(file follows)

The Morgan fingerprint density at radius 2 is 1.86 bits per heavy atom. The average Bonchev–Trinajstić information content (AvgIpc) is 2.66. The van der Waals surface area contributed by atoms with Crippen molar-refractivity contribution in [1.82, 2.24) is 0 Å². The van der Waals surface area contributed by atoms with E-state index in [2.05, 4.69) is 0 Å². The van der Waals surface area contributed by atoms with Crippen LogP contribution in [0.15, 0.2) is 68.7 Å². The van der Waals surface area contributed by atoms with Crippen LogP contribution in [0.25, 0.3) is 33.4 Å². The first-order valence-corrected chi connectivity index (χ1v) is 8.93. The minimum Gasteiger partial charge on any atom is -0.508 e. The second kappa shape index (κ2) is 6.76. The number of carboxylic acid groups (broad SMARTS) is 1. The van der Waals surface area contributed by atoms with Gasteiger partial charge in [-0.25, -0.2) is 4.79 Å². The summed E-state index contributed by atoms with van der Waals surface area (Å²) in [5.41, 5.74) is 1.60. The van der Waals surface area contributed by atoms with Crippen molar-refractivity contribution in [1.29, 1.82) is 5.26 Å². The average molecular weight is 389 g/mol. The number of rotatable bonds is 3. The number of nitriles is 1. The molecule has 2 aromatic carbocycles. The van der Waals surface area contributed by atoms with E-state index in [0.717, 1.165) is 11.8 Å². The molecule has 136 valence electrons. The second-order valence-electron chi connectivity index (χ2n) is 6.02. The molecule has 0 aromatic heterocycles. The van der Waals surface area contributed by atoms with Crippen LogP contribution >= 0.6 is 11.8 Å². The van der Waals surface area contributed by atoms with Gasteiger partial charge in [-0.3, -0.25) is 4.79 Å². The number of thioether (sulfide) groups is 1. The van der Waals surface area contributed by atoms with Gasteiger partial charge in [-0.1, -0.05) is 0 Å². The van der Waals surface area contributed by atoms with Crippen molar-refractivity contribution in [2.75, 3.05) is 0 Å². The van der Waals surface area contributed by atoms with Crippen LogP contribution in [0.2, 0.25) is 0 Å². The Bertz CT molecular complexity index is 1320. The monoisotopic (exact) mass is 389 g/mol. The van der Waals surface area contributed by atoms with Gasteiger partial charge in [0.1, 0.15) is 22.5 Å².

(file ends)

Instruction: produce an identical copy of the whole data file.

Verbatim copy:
The Morgan fingerprint density at radius 2 is 1.86 bits per heavy atom. The average Bonchev–Trinajstić information content (AvgIpc) is 2.66. The van der Waals surface area contributed by atoms with Crippen molar-refractivity contribution in [1.82, 2.24) is 0 Å². The van der Waals surface area contributed by atoms with E-state index in [2.05, 4.69) is 0 Å². The van der Waals surface area contributed by atoms with Crippen LogP contribution in [0.15, 0.2) is 68.7 Å². The van der Waals surface area contributed by atoms with Crippen LogP contribution in [0.25, 0.3) is 33.4 Å². The first-order valence-corrected chi connectivity index (χ1v) is 8.93. The minimum Gasteiger partial charge on any atom is -0.508 e. The second kappa shape index (κ2) is 6.76. The number of carboxylic acid groups (broad SMARTS) is 1. The van der Waals surface area contributed by atoms with Gasteiger partial charge in [-0.25, -0.2) is 4.79 Å². The summed E-state index contributed by atoms with van der Waals surface area (Å²) in [5.41, 5.74) is 1.60. The van der Waals surface area contributed by atoms with Crippen molar-refractivity contribution in [1.29, 1.82) is 5.26 Å². The average molecular weight is 389 g/mol. The number of rotatable bonds is 3. The number of nitriles is 1. The molecule has 2 aromatic carbocycles. The van der Waals surface area contributed by atoms with E-state index in [0.717, 1.165) is 11.8 Å². The molecule has 136 valence electrons. The second-order valence-electron chi connectivity index (χ2n) is 6.02. The molecule has 0 aromatic heterocycles. The van der Waals surface area contributed by atoms with Crippen LogP contribution >= 0.6 is 11.8 Å². The van der Waals surface area contributed by atoms with Gasteiger partial charge in [-0.3, -0.25) is 4.79 Å². The number of thioether (sulfide) groups is 1. The van der Waals surface area contributed by atoms with Gasteiger partial charge in [-0.1, -0.05) is 0 Å². The van der Waals surface area contributed by atoms with Crippen molar-refractivity contribution in [2.75, 3.05) is 0 Å². The van der Waals surface area contributed by atoms with Crippen LogP contribution in [0.2, 0.25) is 0 Å². The Bertz CT molecular complexity index is 1320. The monoisotopic (exact) mass is 389 g/mol. The van der Waals surface area contributed by atoms with Gasteiger partial charge in [0.1, 0.15) is 22.5 Å².